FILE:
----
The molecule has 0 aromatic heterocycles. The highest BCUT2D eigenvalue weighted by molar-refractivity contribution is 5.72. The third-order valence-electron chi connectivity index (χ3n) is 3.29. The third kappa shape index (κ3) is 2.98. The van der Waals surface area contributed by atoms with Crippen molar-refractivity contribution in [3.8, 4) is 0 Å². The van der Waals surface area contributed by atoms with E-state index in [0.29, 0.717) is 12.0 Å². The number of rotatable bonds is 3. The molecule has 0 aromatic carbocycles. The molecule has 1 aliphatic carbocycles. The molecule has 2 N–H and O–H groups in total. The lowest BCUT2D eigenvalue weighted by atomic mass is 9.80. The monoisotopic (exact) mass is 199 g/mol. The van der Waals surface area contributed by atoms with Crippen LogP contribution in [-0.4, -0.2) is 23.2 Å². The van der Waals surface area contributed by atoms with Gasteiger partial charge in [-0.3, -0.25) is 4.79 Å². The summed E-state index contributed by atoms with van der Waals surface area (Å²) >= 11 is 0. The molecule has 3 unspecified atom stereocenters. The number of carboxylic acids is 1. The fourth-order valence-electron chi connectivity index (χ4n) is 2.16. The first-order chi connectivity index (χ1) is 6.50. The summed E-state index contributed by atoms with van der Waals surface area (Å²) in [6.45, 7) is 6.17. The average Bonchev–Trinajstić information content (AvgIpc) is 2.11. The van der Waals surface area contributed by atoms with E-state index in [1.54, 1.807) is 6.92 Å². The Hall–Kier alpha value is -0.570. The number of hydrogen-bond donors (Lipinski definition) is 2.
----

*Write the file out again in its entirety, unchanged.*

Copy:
The molecule has 0 aromatic heterocycles. The highest BCUT2D eigenvalue weighted by molar-refractivity contribution is 5.72. The third-order valence-electron chi connectivity index (χ3n) is 3.29. The third kappa shape index (κ3) is 2.98. The van der Waals surface area contributed by atoms with Crippen molar-refractivity contribution in [3.8, 4) is 0 Å². The van der Waals surface area contributed by atoms with E-state index in [0.29, 0.717) is 12.0 Å². The number of rotatable bonds is 3. The molecule has 0 aromatic carbocycles. The molecule has 1 aliphatic carbocycles. The molecule has 2 N–H and O–H groups in total. The lowest BCUT2D eigenvalue weighted by atomic mass is 9.80. The monoisotopic (exact) mass is 199 g/mol. The van der Waals surface area contributed by atoms with Crippen LogP contribution in [-0.4, -0.2) is 23.2 Å². The van der Waals surface area contributed by atoms with Gasteiger partial charge in [-0.3, -0.25) is 4.79 Å². The summed E-state index contributed by atoms with van der Waals surface area (Å²) >= 11 is 0. The molecule has 3 unspecified atom stereocenters. The number of carboxylic acids is 1. The fourth-order valence-electron chi connectivity index (χ4n) is 2.16. The first-order chi connectivity index (χ1) is 6.50. The summed E-state index contributed by atoms with van der Waals surface area (Å²) in [6.45, 7) is 6.17. The average Bonchev–Trinajstić information content (AvgIpc) is 2.11. The van der Waals surface area contributed by atoms with E-state index in [1.54, 1.807) is 6.92 Å². The Hall–Kier alpha value is -0.570. The number of hydrogen-bond donors (Lipinski definition) is 2.